It is also said later in the same book that after Tulkas and Aulë had grappled with Melko (as Melkor was then spelled), "straight was he wrapped thirty times in the fathoms of Angaino".
Cloaks made by the Elves of Lothlórien, in particular those given to the Fellowship of the Ring by Galadriel and Celeborn. They appeared to be grey or green, changing with the light. They served to camouflage their wearers, at times functioning like a cloak of invisibility. Tolkien stated the craft of weaving such cloaks had originated in Beleriand, where they were made by the Elves of Mithrim.
Magical lamps that gave blue radiance from a flame trapped within a white crystal. Their light could not be quenched by wind or water.
These lamps were made in Valinor and used by Noldor, named after their inventor Fëanor. Even though Noldor in Middle-earth were famous for these lamps, their secret was later lost to them. Gelmir of Finarfin's people had one of these lamps in his possession when he met Tuor. A similar appearance of these lamps can be found in the same story when Tuor and Voronwë encounter Elemmakil and his guards at Gondolin.
Another instance when this lamp makes an appearance is in Tolkien's earlier writings, in the story of Narn i Chîn Húrin where Gwindor of Nargothrond, an elf who escaped Angband, had possession of one such lamp. This lamp helped Beleg to identify Gwindor in the forest of Taur-nu-Fuin. This is illustrated in a painting by Tolkien himself. When Beleg Cúthalion was slain, it was the light from this lamp that revealed to Túrin, he had slain his friend. But in the published version of The Silmarillion there is no occurrence of Fëanorian lamps.
Horn of Gondor
An heirloom of the Stewards of Gondor, also called the Great Horn.
The horn was made by Vorondil the Hunter in the Third Age. Vorondil hunted oxen all the way to the Sea of Rhûn and fashioned the horn out of one of the oxen's horns. (Tolkien calls the beast one of the "Kine of Araw".) It was passed down through the line of the Stewards of Gondor.
During the War of the Ring, Boromir, elder son of Denethor, possessed the Horn of Gondor, just as it had been borne by the eldest son of the Lord Steward of Gondor for centuries. Boromir claimed that if the horn was heard anywhere within its borders, Gondor would come to the owner's aid.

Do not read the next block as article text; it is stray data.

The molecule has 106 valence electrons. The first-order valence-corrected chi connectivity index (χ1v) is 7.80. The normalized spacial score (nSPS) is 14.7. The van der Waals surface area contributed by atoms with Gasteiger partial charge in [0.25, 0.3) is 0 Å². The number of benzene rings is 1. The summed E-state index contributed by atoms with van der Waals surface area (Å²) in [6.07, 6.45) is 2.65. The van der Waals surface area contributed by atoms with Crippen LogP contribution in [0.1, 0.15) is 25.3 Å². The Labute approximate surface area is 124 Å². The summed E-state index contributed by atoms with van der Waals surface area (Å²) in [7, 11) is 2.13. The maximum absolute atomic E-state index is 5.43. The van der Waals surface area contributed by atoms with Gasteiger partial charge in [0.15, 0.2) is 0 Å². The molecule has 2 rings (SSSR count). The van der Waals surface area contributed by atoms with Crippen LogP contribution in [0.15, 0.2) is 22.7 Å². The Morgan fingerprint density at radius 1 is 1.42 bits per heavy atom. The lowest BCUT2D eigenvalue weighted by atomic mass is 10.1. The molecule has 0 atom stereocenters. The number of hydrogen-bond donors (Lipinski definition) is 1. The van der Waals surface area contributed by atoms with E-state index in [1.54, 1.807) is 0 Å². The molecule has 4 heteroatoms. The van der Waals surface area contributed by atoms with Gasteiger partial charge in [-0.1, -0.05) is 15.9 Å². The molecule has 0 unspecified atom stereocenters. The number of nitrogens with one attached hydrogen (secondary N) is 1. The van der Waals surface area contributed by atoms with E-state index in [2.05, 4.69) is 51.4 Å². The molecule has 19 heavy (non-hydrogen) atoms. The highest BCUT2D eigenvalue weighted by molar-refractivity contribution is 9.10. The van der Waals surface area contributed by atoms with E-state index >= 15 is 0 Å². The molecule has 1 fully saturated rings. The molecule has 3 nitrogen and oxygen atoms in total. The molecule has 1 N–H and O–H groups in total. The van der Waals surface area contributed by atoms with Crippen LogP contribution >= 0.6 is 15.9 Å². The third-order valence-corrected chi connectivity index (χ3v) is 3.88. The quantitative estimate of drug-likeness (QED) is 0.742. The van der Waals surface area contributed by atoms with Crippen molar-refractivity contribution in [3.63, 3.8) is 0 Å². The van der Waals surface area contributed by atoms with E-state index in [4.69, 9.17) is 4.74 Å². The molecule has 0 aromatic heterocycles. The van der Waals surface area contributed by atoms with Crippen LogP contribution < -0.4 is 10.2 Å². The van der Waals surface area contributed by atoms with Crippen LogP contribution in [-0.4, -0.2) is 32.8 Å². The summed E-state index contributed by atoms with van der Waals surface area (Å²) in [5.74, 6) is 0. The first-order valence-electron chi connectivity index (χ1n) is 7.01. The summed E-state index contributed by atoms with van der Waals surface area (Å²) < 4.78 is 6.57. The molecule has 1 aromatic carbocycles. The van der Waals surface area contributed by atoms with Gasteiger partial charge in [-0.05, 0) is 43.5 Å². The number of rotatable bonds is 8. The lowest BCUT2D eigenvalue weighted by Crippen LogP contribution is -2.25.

When Boromir was slain early in The Two Towers, the Horn of Gondor was cut in two by Orcs. The horn later washed up upon the banks of the Anduin, where it was discovered by his brother, Faramir. Thus, Denethor learned of his elder son's death.
Mirror of Galadriel
A basin filled with water in which one may see visions of the past, present and future, appearing in The Lord of the Rings. Galadriel, an Elf ruler of Lothlórien, invites the story's hero, Frodo Baggins, to look into it. Galadriel cannot predict what the mirror will show and does not guarantee that its visions will come to pass.
Samwise Gamgee was also allowed a vision, which forced a choice between returning to the Shire to prevent its destruction by technology or to continue on the quest with his master to prevent Sauron from destroying all of Middle-earth.
Stone globes which function somewhat like crystal balls or communication devices. The singular form of their name, palantír, means "Farsighted" or "One that Sees from Afar". They were made in Aman by Fëanor. Elendil brought seven of them with him out of the wreck of Númenor. An eighth "Master-stone" remained in the tower of Avallónë in Eressëa. In The Lord of the Rings, Sauron, Saruman, Denethor and Aragorn all used various palantíri.
Guided by the light of a Silmaril, Eärendil navigated Vingilótë through the Shadowy Seas to the Blessed Realm of Aman, the first Mortal to do so. He was not allowed to return to Middle-earth, except to join the host of the Valar in the War of Wrath against Morgoth.
After the War of Wrath, Eärendil, with the Silmaril upon his brow, sailed Vingilótë into the sky where the jewel shines forever as a morning star (the equivalent to Venus).
- "Was the Arkenstone a Silmaril?".
- Felagund, Dawn. "So About That Theory That the Arkenstone Is a Silmaril". Heretic Loremaster. Retrieved 15 March 2015.
- Tolkien, J. R. R. (1955), The Return of the King, The Lord of the Rings, Boston: Houghton Mifflin (published 1987), "The Steward and the King", ISBN 0-395-08256-0
- Carpenter, Humphrey, ed. (1981), The Letters of J. R. R. Tolkien, Boston: Houghton Mifflin, #211, ISBN 0-395-31555-7
- Hammond, Wayne G.; Scull, Christina (1995), J. R. R. Tolkien: Artist and Illustrator, Boston: Houghton Mifflin, ISBN 0-395-74816-X